The Democratic People’s Republic of Korea (DPRK), better known as North Korea, continued to test missiles in 2022, prompting UN condemnation and fears the country was attempting to develop its nuclear weapons capability.
António Guterres declared that a long-range test in March violated Security Council resolutions and called the October drop on Japan a “reckless act”.
At a Security Council briefing in November, Rosemary Di Carlo, head of UN Peacebuilding and Political Affairs (DPPA), said the DPRK had reportedly launched its “biggest and most powerful missile , capable of reaching all of North America.”
Overall, Ms. Di Carlo said, the DPRK had launched about 60 ballistic missiles. She reiterated calls on the country to “desist from further provocative actions and fully comply with its international obligations under the relevant Security Council resolutions.”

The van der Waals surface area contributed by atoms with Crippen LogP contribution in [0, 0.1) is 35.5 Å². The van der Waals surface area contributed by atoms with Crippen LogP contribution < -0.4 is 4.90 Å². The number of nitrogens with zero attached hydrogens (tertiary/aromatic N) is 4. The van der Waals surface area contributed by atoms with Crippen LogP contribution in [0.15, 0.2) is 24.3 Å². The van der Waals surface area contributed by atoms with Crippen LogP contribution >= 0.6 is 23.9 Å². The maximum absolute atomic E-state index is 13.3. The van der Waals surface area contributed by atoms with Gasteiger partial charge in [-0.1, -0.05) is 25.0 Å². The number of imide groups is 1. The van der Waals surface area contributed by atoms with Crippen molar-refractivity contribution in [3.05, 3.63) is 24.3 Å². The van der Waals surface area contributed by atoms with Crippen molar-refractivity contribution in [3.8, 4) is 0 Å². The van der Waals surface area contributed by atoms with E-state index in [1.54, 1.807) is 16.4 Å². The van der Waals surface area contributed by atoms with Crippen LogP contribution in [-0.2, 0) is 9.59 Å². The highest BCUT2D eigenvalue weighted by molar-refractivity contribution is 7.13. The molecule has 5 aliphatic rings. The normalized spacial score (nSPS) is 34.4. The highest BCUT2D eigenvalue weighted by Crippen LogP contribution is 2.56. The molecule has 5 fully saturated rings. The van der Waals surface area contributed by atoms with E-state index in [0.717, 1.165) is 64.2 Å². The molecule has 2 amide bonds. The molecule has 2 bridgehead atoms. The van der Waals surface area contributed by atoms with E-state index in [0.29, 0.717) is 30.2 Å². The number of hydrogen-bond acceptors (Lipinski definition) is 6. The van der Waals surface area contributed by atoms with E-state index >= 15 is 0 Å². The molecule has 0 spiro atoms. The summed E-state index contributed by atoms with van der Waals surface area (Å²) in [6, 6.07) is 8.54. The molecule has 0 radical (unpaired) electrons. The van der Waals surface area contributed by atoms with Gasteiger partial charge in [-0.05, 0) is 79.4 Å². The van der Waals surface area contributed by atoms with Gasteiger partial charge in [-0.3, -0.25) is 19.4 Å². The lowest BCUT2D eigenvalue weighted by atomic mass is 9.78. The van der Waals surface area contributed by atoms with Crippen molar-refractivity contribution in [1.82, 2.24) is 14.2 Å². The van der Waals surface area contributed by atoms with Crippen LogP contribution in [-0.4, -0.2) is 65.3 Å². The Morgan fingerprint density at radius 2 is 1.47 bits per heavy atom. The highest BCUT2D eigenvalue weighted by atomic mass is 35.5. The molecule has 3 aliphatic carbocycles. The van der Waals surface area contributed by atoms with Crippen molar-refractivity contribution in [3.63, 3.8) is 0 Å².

The broader issue of peace is likely to be higher on the UN agenda in 2023, when UN chief António Guterres presents A New Agenda for Peace to member states.
Addressing the Security Council in December, Mr. Guterres explained that the document will articulate the Organization’s work on peace and security; establish a comprehensive approach to prevention; link peace, sustainable development, climate action and food security; and consider how the UN adapts to cyber threats, information warfare, and other forms of conflict.
“The challenge ahead is clear,” Mr. Guterres said, “to save succeeding generations from the scourge of war, with a reinvigorated multilateralism that is effective, representative and inclusive.”